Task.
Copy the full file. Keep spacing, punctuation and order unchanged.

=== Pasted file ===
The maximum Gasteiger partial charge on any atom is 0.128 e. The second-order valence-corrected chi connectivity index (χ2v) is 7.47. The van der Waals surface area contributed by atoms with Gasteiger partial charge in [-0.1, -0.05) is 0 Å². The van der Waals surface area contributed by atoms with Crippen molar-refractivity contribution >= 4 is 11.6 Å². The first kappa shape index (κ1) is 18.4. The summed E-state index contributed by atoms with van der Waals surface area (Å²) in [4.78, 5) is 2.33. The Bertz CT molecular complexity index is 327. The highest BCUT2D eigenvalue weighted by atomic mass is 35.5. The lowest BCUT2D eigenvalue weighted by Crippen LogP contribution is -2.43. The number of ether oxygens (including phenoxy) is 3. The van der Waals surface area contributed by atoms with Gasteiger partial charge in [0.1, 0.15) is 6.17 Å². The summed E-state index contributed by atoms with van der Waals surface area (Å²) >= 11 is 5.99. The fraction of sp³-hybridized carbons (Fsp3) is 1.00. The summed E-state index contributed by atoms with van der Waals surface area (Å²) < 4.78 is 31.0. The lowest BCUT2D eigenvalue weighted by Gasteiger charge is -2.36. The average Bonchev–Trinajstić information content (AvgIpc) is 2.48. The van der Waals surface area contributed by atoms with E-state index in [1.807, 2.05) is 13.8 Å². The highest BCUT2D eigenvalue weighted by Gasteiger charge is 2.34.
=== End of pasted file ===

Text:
The maximum Gasteiger partial charge on any atom is 0.128 e. The second-order valence-corrected chi connectivity index (χ2v) is 7.47. The van der Waals surface area contributed by atoms with Gasteiger partial charge in [-0.1, -0.05) is 0 Å². The van der Waals surface area contributed by atoms with Crippen molar-refractivity contribution >= 4 is 11.6 Å². The first kappa shape index (κ1) is 18.4. The summed E-state index contributed by atoms with van der Waals surface area (Å²) in [4.78, 5) is 2.33. The Bertz CT molecular complexity index is 327. The highest BCUT2D eigenvalue weighted by atomic mass is 35.5. The lowest BCUT2D eigenvalue weighted by Crippen LogP contribution is -2.43. The number of ether oxygens (including phenoxy) is 3. The van der Waals surface area contributed by atoms with Gasteiger partial charge in [0.1, 0.15) is 6.17 Å². The summed E-state index contributed by atoms with van der Waals surface area (Å²) >= 11 is 5.99. The fraction of sp³-hybridized carbons (Fsp3) is 1.00. The summed E-state index contributed by atoms with van der Waals surface area (Å²) < 4.78 is 31.0. The lowest BCUT2D eigenvalue weighted by Gasteiger charge is -2.36. The average Bonchev–Trinajstić information content (AvgIpc) is 2.48. The van der Waals surface area contributed by atoms with E-state index in [1.807, 2.05) is 13.8 Å². The highest BCUT2D eigenvalue weighted by Gasteiger charge is 2.34.